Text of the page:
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Release: July 12, 2002

UI Engineer Receives Prestigious PECASE Award At White House

C. Allan Guymon, newly appointed assistant professor of chemical and biochemical engineering in the University of Iowa College of Engineering, is among some 60 U.S. researchers receiving Presidential Early Career Awards for Scientists and Engineers (PECASE) in ceremonies scheduled today with President Bush at the White House.

Guymon, who joined the UI faculty in summer 2002, is one of 20 researchers honored by the National Science Foundation (NSF), with the other 40 having been nominated by one of eight various government agencies. The 20 NSF awardees were selected from among the estimated 350 winners of 2001 CAREER Awards.

Each year the NSF, whose mission is to foster fundamental research and education in the sciences and engineering, selects PECASE nominees from among the most meritorious new NSF CAREER awardees. The PECASE program recognizes outstanding scientists and engineers who, early in their careers, show exceptional potential for leadership at the frontiers of knowledge. The Presidential Award is the highest honor bestowed by the United States Government on scientists and engineers beginning their independent careers.

As a 2001 CAREER Award winner, Guymon received a $375,000, five-year NSF grant to study photopolymerization kinetics as a probe to predict and control the structure of lyotropic liquid crystalline systems, a field of interest to the polymer industry. In addition, Guymon developed a teaching unit on polymer science for high schools and colleges in an effort to attract the best and brightest students to polymer science and engineering.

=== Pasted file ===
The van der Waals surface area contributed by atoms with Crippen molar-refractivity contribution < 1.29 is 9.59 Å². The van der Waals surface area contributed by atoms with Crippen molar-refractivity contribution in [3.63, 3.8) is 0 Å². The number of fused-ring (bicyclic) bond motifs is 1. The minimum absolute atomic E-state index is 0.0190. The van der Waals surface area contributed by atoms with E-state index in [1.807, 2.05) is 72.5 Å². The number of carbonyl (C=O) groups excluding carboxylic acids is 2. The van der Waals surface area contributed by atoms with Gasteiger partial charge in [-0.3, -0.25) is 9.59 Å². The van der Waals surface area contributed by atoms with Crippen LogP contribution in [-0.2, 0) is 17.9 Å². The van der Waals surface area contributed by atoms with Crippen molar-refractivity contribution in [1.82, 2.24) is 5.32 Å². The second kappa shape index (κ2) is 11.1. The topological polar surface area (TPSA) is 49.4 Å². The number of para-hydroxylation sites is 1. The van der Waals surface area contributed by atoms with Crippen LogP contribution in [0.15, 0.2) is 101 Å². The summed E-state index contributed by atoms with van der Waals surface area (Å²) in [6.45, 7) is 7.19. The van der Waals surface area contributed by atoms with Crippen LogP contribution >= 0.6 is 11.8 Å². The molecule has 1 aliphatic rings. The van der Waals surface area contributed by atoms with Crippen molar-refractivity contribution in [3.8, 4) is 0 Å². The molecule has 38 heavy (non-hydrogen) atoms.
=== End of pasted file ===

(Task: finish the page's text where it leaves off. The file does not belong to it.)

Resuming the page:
"The College of Engineering is delighted to be able to attract the academic and research talent of someone like Professor Guymon," said P. Barry Butler, dean. "His achievements so early in his career, along with his tremendous potential, are just what the University of Iowa and the state of Iowa need at this time. We are enthused about Professor Guymon’s commitment to help make the UI College of Engineering even more nationally recognized in the field of polymer research."

Guymon came to the UI from the University of Southern Mississippi where he served as assistant professor in the department of polymer science from January 1998 to summer 2002. He earned his doctorate in chemical engineering from the University of Colorado, Boulder in 1997.